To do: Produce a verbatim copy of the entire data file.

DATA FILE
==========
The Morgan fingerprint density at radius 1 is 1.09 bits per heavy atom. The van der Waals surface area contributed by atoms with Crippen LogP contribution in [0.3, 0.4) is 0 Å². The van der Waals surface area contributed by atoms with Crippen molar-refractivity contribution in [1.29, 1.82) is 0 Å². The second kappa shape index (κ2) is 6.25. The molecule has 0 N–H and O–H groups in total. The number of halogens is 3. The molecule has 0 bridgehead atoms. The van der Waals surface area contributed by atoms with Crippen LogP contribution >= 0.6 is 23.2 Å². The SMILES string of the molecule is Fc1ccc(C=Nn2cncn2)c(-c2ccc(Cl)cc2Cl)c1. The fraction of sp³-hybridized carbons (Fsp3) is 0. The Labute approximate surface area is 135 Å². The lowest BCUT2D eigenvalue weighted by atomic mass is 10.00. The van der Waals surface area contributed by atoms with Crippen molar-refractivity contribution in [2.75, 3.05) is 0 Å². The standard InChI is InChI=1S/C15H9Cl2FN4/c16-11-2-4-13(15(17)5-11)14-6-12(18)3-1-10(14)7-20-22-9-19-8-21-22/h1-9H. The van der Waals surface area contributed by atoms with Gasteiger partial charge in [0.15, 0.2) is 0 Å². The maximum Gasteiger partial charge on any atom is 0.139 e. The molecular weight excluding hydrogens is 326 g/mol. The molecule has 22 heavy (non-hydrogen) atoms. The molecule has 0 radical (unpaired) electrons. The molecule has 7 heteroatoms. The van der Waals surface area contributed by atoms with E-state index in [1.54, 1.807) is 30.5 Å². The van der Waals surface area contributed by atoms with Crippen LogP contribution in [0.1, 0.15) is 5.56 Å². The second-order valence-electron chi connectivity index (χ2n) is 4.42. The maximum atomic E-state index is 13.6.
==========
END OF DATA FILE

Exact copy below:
The Morgan fingerprint density at radius 1 is 1.09 bits per heavy atom. The van der Waals surface area contributed by atoms with Crippen LogP contribution in [0.3, 0.4) is 0 Å². The van der Waals surface area contributed by atoms with Crippen molar-refractivity contribution in [1.29, 1.82) is 0 Å². The second kappa shape index (κ2) is 6.25. The molecule has 0 N–H and O–H groups in total. The number of halogens is 3. The molecule has 0 bridgehead atoms. The van der Waals surface area contributed by atoms with Crippen LogP contribution >= 0.6 is 23.2 Å². The SMILES string of the molecule is Fc1ccc(C=Nn2cncn2)c(-c2ccc(Cl)cc2Cl)c1. The fraction of sp³-hybridized carbons (Fsp3) is 0. The Labute approximate surface area is 135 Å². The lowest BCUT2D eigenvalue weighted by atomic mass is 10.00. The van der Waals surface area contributed by atoms with Crippen molar-refractivity contribution in [2.75, 3.05) is 0 Å². The standard InChI is InChI=1S/C15H9Cl2FN4/c16-11-2-4-13(15(17)5-11)14-6-12(18)3-1-10(14)7-20-22-9-19-8-21-22/h1-9H. The van der Waals surface area contributed by atoms with Gasteiger partial charge in [0.15, 0.2) is 0 Å². The maximum Gasteiger partial charge on any atom is 0.139 e. The molecular weight excluding hydrogens is 326 g/mol. The molecule has 22 heavy (non-hydrogen) atoms. The molecule has 0 radical (unpaired) electrons. The molecule has 7 heteroatoms. The van der Waals surface area contributed by atoms with E-state index in [1.54, 1.807) is 30.5 Å². The van der Waals surface area contributed by atoms with Crippen LogP contribution in [0.1, 0.15) is 5.56 Å². The second-order valence-electron chi connectivity index (χ2n) is 4.42. The maximum atomic E-state index is 13.6.